Published online 6 January 2010 | Nature | doi:10.1038/news.2010.1

News

Discovery pushes back date of first four-legged animal

But controversy surrounds 400-million-year-old fossilized tracks.

tracksCould these be the tracks of the first four-legged land animal?Grzegorz Niedzwiedzki

The oldest known tracks of a four-limbed land animal could rewrite part of vertebrate evolution.

Some prints, showing individual digits, were found in limestone slabs unearthed in a quarry near Zachełmie, Poland, dated to about 395 million years ago — more than 18 million years before tetrapods were thought to have evolved.

The tracks suggest that the animals that made them were up to 2.5 metres long and had a footpad up to 26 centimetres wide, although most prints were about 15 centimetres wide, reports a team of Polish and Swedish scientists in Nature this week1. This would mean that large, land-roaming tetrapods would have coexisted for 10 million years with the elpistostegids — including Tiktaalik roseae, which lived 375 million years ago — a group thought to mark the transition of from fish to land-roaming animals (see 'The fish that crawled out of the water').

“There is still a small chance these may be something else masquerading as tetrapod footprints.”

Jennifer Clack
University Museum of Zoology, University of Cambridge, UK

"The discovery of the Zachełmie footprints substantially changes the context for future research on the origin of tetrapods," writes the team, which includes Grzegorz Niedźwiedzki, a fossil-footprint specialist from Warsaw University, and Per Ahlberg, a palaeontologist from Uppsala University in Sweden (see video and podcast).

But the claim will not be accepted by all. "I am sure this paper will come under heavy fire," says Philippe Janvier of the National Museum of Natural History in Paris (see P. Janvier & G. Clément Nature 463, 40–41; 2009).

No bones

The find is not supported by fossil bones at the site, and palaeontologists familiar with the discovery say they have reservations about the tracks, because they may have been made by some natural process.

"There is still a small chance these may be something else masquerading as tetrapod footprints," says Jennifer Clack, palaeontology curator at the University Museum of Zoology, University of Cambridge, UK. "One of the startling things is the size of some of these isolated footprints," she adds. "You'd expect a smaller animal would more easily become terrestrial."

Edward Daeschler, head of vertebrate zoology at the Academy of Natural Sciences in Philadelphia, Pennsylvania, and part of the team that described Tiktaalik roseae2,3, agrees. "Trace evidence is not enough for me to change my mind about accepted theories on tetrapod evolution," he says.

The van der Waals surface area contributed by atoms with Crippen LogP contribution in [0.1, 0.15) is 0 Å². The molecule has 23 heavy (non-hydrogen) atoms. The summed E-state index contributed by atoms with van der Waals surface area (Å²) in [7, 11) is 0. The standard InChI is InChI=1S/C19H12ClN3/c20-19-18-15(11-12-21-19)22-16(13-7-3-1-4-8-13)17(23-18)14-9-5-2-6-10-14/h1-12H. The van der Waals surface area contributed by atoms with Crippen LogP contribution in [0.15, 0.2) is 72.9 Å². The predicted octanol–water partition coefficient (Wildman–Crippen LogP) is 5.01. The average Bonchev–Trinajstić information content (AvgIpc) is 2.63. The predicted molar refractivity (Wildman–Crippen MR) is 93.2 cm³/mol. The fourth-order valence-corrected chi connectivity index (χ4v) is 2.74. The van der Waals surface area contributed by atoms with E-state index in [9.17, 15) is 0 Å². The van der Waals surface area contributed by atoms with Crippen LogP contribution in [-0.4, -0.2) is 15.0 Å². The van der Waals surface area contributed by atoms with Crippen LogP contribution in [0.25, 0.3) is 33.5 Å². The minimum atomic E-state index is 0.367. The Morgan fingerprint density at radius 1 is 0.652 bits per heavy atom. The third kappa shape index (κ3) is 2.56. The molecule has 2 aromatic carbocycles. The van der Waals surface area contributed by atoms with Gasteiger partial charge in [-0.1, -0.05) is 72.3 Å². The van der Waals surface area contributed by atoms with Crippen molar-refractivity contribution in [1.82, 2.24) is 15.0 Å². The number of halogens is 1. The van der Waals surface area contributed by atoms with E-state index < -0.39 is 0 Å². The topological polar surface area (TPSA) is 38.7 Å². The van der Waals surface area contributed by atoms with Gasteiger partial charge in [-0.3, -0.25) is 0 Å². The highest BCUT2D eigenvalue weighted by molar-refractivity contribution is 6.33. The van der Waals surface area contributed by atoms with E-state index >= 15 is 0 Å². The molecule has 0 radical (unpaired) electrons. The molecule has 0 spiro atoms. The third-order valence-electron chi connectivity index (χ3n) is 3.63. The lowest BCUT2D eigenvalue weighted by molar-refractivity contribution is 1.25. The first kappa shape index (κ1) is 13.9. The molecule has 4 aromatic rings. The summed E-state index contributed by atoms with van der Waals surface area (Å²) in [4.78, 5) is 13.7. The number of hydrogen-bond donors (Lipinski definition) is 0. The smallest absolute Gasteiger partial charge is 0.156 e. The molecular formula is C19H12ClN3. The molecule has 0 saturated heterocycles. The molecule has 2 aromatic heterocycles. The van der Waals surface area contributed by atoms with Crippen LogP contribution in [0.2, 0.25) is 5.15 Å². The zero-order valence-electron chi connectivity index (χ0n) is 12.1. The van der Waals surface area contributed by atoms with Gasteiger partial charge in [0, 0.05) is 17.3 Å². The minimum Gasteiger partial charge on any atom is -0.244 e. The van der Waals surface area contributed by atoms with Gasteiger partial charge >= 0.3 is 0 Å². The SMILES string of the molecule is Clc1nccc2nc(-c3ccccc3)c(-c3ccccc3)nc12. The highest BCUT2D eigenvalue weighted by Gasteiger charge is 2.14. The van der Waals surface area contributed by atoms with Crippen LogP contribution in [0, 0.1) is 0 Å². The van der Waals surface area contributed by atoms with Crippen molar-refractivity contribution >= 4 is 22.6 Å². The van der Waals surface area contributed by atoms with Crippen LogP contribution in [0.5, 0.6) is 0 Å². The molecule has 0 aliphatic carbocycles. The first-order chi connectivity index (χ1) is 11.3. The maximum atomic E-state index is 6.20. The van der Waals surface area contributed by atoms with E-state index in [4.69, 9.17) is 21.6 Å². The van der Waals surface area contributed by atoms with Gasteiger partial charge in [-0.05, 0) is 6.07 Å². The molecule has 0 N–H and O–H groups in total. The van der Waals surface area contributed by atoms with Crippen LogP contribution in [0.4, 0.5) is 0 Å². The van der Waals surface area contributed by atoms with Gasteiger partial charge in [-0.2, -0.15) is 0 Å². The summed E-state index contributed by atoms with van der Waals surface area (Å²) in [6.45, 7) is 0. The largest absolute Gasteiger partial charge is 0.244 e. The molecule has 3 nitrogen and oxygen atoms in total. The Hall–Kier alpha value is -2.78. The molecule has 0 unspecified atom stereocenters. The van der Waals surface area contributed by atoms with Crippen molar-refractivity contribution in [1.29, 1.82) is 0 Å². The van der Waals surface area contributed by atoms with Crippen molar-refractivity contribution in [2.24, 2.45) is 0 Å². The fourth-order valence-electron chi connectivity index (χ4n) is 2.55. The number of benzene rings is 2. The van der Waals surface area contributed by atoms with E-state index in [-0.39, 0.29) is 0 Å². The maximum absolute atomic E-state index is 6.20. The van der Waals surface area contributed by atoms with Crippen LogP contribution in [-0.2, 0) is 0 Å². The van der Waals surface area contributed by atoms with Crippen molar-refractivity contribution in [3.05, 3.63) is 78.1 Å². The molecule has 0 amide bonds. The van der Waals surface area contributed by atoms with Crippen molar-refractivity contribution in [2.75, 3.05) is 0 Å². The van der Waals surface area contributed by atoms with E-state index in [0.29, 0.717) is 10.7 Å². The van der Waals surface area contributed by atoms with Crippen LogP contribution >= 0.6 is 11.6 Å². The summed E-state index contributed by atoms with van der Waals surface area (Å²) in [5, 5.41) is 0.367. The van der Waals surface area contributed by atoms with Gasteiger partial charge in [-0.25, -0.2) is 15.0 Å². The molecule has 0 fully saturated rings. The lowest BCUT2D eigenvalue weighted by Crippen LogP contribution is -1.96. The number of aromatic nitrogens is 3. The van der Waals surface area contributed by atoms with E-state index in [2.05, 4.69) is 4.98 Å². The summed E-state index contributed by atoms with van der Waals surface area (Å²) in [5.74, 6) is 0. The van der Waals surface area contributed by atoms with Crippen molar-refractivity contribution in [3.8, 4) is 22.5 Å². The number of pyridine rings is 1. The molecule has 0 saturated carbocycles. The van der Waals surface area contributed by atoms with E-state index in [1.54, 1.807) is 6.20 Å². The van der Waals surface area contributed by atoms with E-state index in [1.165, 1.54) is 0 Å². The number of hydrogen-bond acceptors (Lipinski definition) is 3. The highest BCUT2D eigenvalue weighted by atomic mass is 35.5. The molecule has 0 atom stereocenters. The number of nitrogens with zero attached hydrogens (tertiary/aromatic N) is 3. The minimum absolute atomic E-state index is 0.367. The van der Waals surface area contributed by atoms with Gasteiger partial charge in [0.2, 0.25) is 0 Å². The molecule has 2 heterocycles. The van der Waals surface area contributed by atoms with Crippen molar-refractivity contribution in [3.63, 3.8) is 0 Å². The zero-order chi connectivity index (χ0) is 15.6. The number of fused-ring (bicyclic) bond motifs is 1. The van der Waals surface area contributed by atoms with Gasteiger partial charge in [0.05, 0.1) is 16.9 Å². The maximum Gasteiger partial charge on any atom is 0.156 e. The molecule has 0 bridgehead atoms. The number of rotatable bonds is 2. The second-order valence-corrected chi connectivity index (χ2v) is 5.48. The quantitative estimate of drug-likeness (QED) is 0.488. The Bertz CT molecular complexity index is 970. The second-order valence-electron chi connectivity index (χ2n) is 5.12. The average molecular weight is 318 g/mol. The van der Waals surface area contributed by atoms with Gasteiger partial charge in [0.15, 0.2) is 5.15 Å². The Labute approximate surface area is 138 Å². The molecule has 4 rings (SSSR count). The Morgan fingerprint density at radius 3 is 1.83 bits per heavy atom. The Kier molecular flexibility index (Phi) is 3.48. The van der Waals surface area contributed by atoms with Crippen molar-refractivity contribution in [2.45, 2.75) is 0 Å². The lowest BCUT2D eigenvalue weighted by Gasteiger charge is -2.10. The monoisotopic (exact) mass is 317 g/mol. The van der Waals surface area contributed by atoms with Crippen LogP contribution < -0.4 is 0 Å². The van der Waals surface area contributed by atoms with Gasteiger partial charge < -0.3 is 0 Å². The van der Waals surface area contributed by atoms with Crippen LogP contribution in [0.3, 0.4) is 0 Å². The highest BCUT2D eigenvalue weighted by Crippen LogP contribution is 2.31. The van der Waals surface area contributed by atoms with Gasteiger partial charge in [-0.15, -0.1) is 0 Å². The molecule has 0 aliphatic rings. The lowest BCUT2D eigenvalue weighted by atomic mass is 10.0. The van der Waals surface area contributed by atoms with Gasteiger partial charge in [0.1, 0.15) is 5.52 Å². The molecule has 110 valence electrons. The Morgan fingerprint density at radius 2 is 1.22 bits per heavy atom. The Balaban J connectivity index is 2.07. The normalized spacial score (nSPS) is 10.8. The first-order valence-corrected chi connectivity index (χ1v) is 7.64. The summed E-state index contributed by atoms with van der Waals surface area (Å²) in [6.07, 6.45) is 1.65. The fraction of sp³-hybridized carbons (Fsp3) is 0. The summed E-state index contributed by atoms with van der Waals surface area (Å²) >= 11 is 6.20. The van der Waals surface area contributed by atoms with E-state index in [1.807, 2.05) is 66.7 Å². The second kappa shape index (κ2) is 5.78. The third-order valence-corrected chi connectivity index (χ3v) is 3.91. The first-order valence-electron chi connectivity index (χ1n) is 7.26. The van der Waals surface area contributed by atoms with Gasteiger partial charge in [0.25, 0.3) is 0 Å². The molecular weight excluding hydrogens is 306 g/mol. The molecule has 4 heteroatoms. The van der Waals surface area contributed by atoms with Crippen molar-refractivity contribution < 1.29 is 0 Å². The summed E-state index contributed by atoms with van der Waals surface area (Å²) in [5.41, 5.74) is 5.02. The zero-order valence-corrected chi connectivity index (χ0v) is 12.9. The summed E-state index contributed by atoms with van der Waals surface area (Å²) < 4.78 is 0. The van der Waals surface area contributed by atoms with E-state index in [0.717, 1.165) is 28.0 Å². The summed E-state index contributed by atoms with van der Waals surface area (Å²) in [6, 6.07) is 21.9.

Janvier says that "there is a risk" that natural processes formed the tracks, adding that the dating of the limestone formations bearing the tracks was "unambiguous".

Ahlberg insists the tracks are genuine prints. "You can see anatomical details consistent with a footprint, including sediments displaced by a foot coming down," he says. "There is no way these could be formed by a natural process."

Thrusting forward

The Zachełmie quarry is in the Świętokrzyskie Mountains (Holy Cross Mountains) in southern Poland. It is a well-known sequence of marine Middle Devonian formations. These formations are from the southern coast of what was once the supercontinent Laurasia, created when the earlier supercontinent Pangaea split up. The authors think that the new tetrapod lived in an intertidal or lagoon environment.

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The team says that the tracks bear the hallmarks of an animal capable of walking by thrusting its arms and legs forward. They note the fossil structure of transitional species such as Tiktaalik or Panderichthys4 — another elpistostegid — would make such walking motion "impossible".

The questions surrounding the discovery are only likely to be solved by exploring more of the intertidal rock formations from the Middle and Early Devonian periods to find fossil bones of the creature that made the tracks. 

  • References

    1. Niedźwiedzki, G., Szrek, P., Narkiewicz, K., Narkiewicz, M. & Ahlberg, P. E. Nature 463, 43-48 (2010). | Article
    2. Daeschler, E. B., Shubin, N. H. & Jenkins, F. A. Jr Nature 440, 757-763 (2006). | Article | PubMed | ChemPort |
    3. Shubin, N. H., Daeschler, E. B. & Jenkins, F. A. Jr Nature 440, 764-771 (2006). | Article | PubMed | ChemPort |
    4. Boisvert, C. A., Mark-Kurik, E. & Ahlberg, P. E. Nature 456, 636-638 (2008). | Article | PubMed | ChemPort |

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  • #61281

    These features allowed the scientists to deduct that the Ichthyologist likely moved about by dragging themselves like modern day seals. I think maybe even in a more important discovery, the researchers also identified hitherto unknown skeletal feature, like a string of bones extending on the chest of the extinct beast.

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